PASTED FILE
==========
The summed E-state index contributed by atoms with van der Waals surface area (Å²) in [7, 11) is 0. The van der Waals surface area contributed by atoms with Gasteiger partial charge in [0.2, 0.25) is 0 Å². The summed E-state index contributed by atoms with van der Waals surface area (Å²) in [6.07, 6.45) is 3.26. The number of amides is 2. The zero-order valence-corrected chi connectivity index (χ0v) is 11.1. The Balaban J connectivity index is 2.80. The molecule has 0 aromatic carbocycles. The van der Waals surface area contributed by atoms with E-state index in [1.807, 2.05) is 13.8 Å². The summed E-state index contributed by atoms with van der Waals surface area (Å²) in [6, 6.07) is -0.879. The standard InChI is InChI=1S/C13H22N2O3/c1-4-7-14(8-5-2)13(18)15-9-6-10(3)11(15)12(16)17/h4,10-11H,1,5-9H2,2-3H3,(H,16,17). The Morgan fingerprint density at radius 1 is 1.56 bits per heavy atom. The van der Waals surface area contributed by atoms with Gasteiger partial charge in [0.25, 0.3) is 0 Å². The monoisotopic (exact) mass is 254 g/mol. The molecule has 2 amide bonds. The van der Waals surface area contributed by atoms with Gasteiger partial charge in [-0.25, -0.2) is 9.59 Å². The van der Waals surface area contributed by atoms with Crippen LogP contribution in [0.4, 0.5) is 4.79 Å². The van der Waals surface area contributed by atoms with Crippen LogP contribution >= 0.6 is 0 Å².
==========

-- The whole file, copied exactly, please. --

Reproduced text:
The summed E-state index contributed by atoms with van der Waals surface area (Å²) in [7, 11) is 0. The van der Waals surface area contributed by atoms with Gasteiger partial charge in [0.2, 0.25) is 0 Å². The summed E-state index contributed by atoms with van der Waals surface area (Å²) in [6.07, 6.45) is 3.26. The number of amides is 2. The zero-order valence-corrected chi connectivity index (χ0v) is 11.1. The Balaban J connectivity index is 2.80. The molecule has 0 aromatic carbocycles. The van der Waals surface area contributed by atoms with E-state index in [1.807, 2.05) is 13.8 Å². The summed E-state index contributed by atoms with van der Waals surface area (Å²) in [6, 6.07) is -0.879. The standard InChI is InChI=1S/C13H22N2O3/c1-4-7-14(8-5-2)13(18)15-9-6-10(3)11(15)12(16)17/h4,10-11H,1,5-9H2,2-3H3,(H,16,17). The Morgan fingerprint density at radius 1 is 1.56 bits per heavy atom. The van der Waals surface area contributed by atoms with Gasteiger partial charge in [0.25, 0.3) is 0 Å². The monoisotopic (exact) mass is 254 g/mol. The molecule has 2 amide bonds. The van der Waals surface area contributed by atoms with Gasteiger partial charge in [-0.25, -0.2) is 9.59 Å². The van der Waals surface area contributed by atoms with Crippen LogP contribution in [0.4, 0.5) is 4.79 Å². The van der Waals surface area contributed by atoms with Crippen LogP contribution >= 0.6 is 0 Å².